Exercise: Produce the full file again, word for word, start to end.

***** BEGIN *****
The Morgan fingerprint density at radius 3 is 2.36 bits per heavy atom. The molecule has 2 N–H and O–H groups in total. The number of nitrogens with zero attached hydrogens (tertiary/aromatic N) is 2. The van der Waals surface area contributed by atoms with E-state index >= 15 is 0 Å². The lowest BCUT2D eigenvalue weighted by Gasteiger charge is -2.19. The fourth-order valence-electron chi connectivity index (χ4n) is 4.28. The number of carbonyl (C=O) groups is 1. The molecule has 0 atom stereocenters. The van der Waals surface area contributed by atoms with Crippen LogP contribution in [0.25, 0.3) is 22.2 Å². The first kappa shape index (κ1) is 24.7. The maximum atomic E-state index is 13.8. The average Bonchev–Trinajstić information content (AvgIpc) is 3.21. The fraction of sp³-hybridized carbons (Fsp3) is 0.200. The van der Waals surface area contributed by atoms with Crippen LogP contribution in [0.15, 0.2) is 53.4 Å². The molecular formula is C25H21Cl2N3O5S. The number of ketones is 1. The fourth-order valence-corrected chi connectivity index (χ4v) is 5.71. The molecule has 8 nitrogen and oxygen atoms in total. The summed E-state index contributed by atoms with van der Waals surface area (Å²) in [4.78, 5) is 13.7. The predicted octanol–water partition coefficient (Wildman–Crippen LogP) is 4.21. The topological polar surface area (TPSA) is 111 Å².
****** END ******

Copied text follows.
The Morgan fingerprint density at radius 3 is 2.36 bits per heavy atom. The molecule has 2 N–H and O–H groups in total. The number of nitrogens with zero attached hydrogens (tertiary/aromatic N) is 2. The van der Waals surface area contributed by atoms with E-state index >= 15 is 0 Å². The lowest BCUT2D eigenvalue weighted by Gasteiger charge is -2.19. The fourth-order valence-electron chi connectivity index (χ4n) is 4.28. The number of carbonyl (C=O) groups is 1. The molecule has 0 atom stereocenters. The van der Waals surface area contributed by atoms with Crippen LogP contribution in [0.25, 0.3) is 22.2 Å². The first kappa shape index (κ1) is 24.7. The maximum atomic E-state index is 13.8. The average Bonchev–Trinajstić information content (AvgIpc) is 3.21. The fraction of sp³-hybridized carbons (Fsp3) is 0.200. The van der Waals surface area contributed by atoms with Crippen LogP contribution in [0.15, 0.2) is 53.4 Å². The molecular formula is C25H21Cl2N3O5S. The number of ketones is 1. The fourth-order valence-corrected chi connectivity index (χ4v) is 5.71. The molecule has 8 nitrogen and oxygen atoms in total. The summed E-state index contributed by atoms with van der Waals surface area (Å²) in [4.78, 5) is 13.7. The predicted octanol–water partition coefficient (Wildman–Crippen LogP) is 4.21. The topological polar surface area (TPSA) is 111 Å².